Immediately following a big competition is the best time to reflect on what to focus on next. Unique Dance-O-Rama Competition is one the biggest with over 12,000 entries this year. We are in a gorgeously decorated ballroom and get to experience amazing dancing, energy, and costumes. Being able to judge at this competition is truly an honor because of the sheer volume of Students. There are many points that stood out to me both good and bad. Here is my post-competition feedback to help you better prepare yourself for your next competition (SUMMER SHOWCASE!!!).
It’s all about that base – we’ve all heard this catchy song, however, the base I’m talking about, is the feet and legs. In the smooth dances, it is important to develop long, powerful steps. You attain this through using your supporting leg for power, and control by dancing between your feet. If you move too quickly with your feet underneath you, you will tend to take shorter steps and get ahead of the music. Proper footwork for each dance will also aid in this control. This is an important step that needs to be rehearsed continuously for quality smooth dancing.
Look good from Head to Toe – every detail makes a difference when you are competing. Purchasing the proper dance attire is only where it begins. Having the proper shoes, hair, make-up, and tan, complete the total package. You can’t skimp on any of these details.
It’s not how you start, it’s how you finish – When you move your weight from one foot to another it is important to completely transfer your weight over your foot. This is important in all of your dances but I’m referring to the rhythm dances on this one. To achieve a more complete Cuban motion, you must transfer your weight fully from one foot to another. Quite often, Cuban motion switches too quickly without properly getting the weight over the foot. To practice this, I would begin by taking the Cuban motion out and practice transferring your weight from position to position ending with a pointed toe. As you practice this, you will find you have a bigger range of motion in your weight changes. Your weight will not remain only on the balls of the feet but will go to the whole foot and to the heel while your body poise remains forward. This will result in a fuller, sexier Latin motion.
Musicality – rhythm and musicality are two different things. Rhythm is dancing to the beat of the music while musicality is dancing to the mood and beats of the particular song that is playing. It is important to really listen to the song and to dance to the mood and rhythms that you hear in the moment. This becomes kind of like improvisation. Your choreography is just a baseline to work from. Practice to all different speeds and styles of songs and rehearse adjusting your accents, steps, and facial expressions to music.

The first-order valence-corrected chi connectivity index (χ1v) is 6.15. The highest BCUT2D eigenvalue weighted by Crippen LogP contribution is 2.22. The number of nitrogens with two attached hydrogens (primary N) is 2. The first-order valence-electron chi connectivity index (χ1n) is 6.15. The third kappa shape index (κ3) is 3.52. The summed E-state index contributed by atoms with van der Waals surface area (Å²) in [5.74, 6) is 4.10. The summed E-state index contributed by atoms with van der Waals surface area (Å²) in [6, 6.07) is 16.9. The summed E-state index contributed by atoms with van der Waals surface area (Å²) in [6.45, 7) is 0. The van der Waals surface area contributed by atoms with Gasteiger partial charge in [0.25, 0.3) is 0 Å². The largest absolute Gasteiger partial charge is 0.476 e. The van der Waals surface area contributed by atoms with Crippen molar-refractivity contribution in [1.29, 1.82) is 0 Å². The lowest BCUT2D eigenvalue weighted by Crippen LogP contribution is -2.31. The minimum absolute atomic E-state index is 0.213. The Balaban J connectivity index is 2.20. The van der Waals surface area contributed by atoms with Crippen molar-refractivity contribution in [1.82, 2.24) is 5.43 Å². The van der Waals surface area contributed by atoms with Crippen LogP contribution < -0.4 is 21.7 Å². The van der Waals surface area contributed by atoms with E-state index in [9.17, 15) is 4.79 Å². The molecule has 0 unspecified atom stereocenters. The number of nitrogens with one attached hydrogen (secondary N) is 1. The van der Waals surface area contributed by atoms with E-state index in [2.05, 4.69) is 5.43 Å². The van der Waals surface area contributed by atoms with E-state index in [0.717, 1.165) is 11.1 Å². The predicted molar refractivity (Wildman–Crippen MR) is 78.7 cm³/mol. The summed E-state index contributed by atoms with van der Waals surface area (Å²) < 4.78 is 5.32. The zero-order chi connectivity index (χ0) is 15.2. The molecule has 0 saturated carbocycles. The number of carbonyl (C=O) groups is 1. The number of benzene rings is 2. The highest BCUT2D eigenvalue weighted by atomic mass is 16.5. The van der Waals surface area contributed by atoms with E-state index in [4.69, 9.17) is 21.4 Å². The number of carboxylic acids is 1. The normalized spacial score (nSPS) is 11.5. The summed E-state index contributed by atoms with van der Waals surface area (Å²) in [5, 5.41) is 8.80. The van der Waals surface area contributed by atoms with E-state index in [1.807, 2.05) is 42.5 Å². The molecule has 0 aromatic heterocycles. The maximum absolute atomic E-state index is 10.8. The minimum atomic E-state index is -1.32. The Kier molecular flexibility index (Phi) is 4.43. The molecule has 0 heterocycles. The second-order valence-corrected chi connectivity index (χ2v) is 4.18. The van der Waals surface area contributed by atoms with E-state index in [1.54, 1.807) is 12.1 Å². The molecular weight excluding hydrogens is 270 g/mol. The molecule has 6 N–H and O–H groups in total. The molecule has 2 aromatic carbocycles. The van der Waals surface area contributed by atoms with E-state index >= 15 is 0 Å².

Balance your fun choreography with technique – hop, skip, jump, shimmy, point. These are all great flashy components to have in a routine, however you don’t want to remain on any one concept too long before moving into something technical. The judges only have small amount of time to compare the competition. Having a routine that is balanced with different types of movements, i.e.; closed, open, side by side, rotational, poses, etc. are a winning combination.
Have a winning Bow – remember how you present and carry yourself while you aren’t dancing is as important as when you are. Your poise as you enter and exit the floor are often rehearsed. What can get missed is practicing your bow when couples are re-introduced in a final. It has been said you can almost place the couples from 1st to 6th place by how you take your bow. The timing, connection with your partner, placement of the arms, and detail of the pointed feet are all rehearsed. Many competitions are won by one mark, so make sure your bow is a winning one!
Dance Your Heart Out –When it comes to sports and competitions, we are so used to telling ourselves “I can always try harder the day of the competition.” Which is true for sports that are based more on brute physical strength, such as football, basketball, or soccer. However, ballroom dancing is a more of a performance and technique-based activity; and the adrenaline that usually helps one compete will actually distract you from you your dance techniques. If you’re not dancing full out and performing your techniques during practice you cannot expect yourself to perform those same techniques under the pressure of competition. In ballroom dancing the hard work is all done before the event and the competition itself is a reflection of how you’ve been practicing. It should feel easy, fun, and comfortable. “Your technique is where its at and there’s nothing you can do today to make it any better, so don’t try harder to perform techniques that aren’t already natural in your body… Just go out there and have fun!”
“You can’t change without improving, but you can’t improve without changing”.
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